“Toxic runoff from China's booming textile industry is one reason why many of the nation's largest rivers resemble open sewers and 300 million people lack access to clean drinking water,” writes Cropwatch in a 2007 article.
More than 50pc of China’s fresh water has been polluted by industrial, agricultural or domestic waste. Not surprisingly, China is facing freshwater shortages,” proclaims Conservation International on its webpage.
In contrast, the Great London Stink of 1858, the name coined for the aftermath of the heavily polluted Thames River, did not merely lead to solving a major pollution problem but led to world-changing development in science and engineering.
The source of what is now known as the Great Stink was the River Thames, into which the city’s sewers emptied. In 1858, a summer heat wave caused the waste within the river to ferment and smell to an unbearable level. The British Parliament then enacted a bill to create a new sewer system, which Joseph Bazalgette, an engineer, designed and constructed an 82 miles sewer network which solved London’s pollution problem. Over the many years since, the River Thames has gone through several restoration and revitalization projects which have rendered it one of the world’s cleanest rivers.
The potential benefits to restore the rivers of Addis Abeba are enormous with improvements in ecosystems, flood control, clean water, biodiversity and human enjoyment. Effective river restoration requires “recognition of physical and ecological processes, diverse forms of connectivity within river networks, physical-biotic interactions, place-specific history and complexity, and collaboration between river scientists and restoration practitioners,” as pointed out by Ellen Who, et al in a 2015 article in Water Resources Research.
What is currently proposed is the reconfiguration and alteration of the banks, riverbeds, riffles, pools and bends of the rivers which must be avoided at any cost in any sensible river restoration work. This nation should not take an unnecessary risk by rushing into this project and gamble with our most essential natural resource, our water bodies.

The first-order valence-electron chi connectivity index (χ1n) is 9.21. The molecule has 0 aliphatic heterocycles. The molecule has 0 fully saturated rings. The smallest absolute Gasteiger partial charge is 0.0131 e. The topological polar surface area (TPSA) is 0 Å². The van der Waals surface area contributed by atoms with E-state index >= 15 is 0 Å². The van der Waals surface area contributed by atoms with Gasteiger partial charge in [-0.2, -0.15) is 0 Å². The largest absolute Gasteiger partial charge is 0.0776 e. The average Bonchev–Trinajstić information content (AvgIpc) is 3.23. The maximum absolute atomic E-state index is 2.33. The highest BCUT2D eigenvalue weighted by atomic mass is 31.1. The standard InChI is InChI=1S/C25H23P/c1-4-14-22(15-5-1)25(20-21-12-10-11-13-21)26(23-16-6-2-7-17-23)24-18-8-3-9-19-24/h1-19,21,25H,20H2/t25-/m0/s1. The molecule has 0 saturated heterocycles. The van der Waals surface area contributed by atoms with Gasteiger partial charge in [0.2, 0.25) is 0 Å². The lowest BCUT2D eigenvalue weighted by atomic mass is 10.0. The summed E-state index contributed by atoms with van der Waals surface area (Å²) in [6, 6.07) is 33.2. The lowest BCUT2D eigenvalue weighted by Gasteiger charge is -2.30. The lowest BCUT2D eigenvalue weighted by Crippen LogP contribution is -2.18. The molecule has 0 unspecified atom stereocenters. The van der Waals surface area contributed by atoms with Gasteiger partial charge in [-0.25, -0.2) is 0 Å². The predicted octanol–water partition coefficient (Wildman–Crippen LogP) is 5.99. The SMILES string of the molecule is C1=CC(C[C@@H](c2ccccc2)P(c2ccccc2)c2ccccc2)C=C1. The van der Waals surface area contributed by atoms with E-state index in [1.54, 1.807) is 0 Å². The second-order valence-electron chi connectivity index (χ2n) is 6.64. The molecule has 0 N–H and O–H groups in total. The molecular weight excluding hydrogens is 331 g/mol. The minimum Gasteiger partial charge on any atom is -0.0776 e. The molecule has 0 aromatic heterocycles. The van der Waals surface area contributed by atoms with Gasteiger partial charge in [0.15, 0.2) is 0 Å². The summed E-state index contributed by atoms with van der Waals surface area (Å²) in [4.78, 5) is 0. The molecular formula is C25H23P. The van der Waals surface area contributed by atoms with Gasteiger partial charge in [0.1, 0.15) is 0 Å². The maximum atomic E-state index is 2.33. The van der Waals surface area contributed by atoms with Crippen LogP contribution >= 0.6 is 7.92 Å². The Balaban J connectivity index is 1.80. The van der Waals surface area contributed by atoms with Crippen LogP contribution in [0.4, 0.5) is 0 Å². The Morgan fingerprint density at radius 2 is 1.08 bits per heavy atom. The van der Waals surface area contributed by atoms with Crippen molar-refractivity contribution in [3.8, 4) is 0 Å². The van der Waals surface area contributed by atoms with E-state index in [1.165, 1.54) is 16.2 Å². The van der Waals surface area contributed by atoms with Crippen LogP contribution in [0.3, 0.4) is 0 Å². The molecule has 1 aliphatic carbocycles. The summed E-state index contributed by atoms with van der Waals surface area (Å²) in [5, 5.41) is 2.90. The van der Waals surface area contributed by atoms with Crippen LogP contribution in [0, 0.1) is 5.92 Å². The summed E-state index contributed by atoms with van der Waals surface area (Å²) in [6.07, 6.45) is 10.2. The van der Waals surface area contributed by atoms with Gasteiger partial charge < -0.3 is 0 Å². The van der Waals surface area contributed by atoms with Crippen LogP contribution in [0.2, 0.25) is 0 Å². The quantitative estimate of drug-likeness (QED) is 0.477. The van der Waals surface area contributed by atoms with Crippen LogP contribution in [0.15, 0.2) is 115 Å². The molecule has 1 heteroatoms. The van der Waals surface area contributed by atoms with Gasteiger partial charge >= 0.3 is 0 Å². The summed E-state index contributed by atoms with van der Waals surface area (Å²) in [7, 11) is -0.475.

Why are we not implementing the most basic necessary steps and assembling an international group of experts to review the concept? Why is the awarding of the contract done without transparency Why not involve more international companies who have track records of success in river restoration work?
As citizens, we should appeal to those officials that are making this rushed decision to revitalize our rivers to pause but a little. What is the rush? Let us endeavour to build something that future generations would look at and say, “Look, what a wonderful resource they left behind for us to enjoy.”
Let us not squander an opportunity to improve the quality of life of citizens and improve the environment for the sake of building monstrosities. A look at the Addis Abeba Light Railway System that stands today deteriorating and ill-maintained, a concrete albatross in the heart of our city, should be a warning sign to us all.
PUBLISHED ON Jun 29,2019 [ VOL 20 , NO 1000]
My Opinion | Oct 24,2020